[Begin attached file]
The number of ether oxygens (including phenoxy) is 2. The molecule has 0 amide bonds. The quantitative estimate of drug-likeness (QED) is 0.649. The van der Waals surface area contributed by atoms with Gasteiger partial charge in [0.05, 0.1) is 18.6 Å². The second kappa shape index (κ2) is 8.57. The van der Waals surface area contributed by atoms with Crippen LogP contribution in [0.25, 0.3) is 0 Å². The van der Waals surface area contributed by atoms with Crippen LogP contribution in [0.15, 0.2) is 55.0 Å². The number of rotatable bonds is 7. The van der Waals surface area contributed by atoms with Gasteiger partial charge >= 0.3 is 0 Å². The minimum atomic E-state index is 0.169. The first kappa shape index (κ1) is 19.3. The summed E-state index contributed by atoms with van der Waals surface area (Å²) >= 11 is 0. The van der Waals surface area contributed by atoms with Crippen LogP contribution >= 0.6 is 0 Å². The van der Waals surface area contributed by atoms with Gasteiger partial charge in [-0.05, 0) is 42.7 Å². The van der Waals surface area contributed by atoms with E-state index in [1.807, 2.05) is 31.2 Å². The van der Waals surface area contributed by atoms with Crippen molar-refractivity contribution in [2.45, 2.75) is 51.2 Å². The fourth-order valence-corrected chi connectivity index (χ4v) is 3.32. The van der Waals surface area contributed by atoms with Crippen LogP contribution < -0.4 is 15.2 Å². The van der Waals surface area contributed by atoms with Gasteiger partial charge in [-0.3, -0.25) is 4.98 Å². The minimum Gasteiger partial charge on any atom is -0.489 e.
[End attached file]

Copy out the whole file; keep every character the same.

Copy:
The number of ether oxygens (including phenoxy) is 2. The molecule has 0 amide bonds. The quantitative estimate of drug-likeness (QED) is 0.649. The van der Waals surface area contributed by atoms with Gasteiger partial charge in [0.05, 0.1) is 18.6 Å². The second kappa shape index (κ2) is 8.57. The van der Waals surface area contributed by atoms with Crippen LogP contribution in [0.25, 0.3) is 0 Å². The van der Waals surface area contributed by atoms with Crippen LogP contribution in [0.15, 0.2) is 55.0 Å². The number of rotatable bonds is 7. The van der Waals surface area contributed by atoms with Gasteiger partial charge >= 0.3 is 0 Å². The minimum atomic E-state index is 0.169. The first kappa shape index (κ1) is 19.3. The summed E-state index contributed by atoms with van der Waals surface area (Å²) >= 11 is 0. The van der Waals surface area contributed by atoms with Crippen LogP contribution >= 0.6 is 0 Å². The van der Waals surface area contributed by atoms with Gasteiger partial charge in [-0.05, 0) is 42.7 Å². The van der Waals surface area contributed by atoms with E-state index in [1.807, 2.05) is 31.2 Å². The van der Waals surface area contributed by atoms with Crippen molar-refractivity contribution in [2.45, 2.75) is 51.2 Å². The fourth-order valence-corrected chi connectivity index (χ4v) is 3.32. The van der Waals surface area contributed by atoms with Crippen LogP contribution < -0.4 is 15.2 Å². The van der Waals surface area contributed by atoms with Gasteiger partial charge in [-0.3, -0.25) is 4.98 Å². The minimum Gasteiger partial charge on any atom is -0.489 e.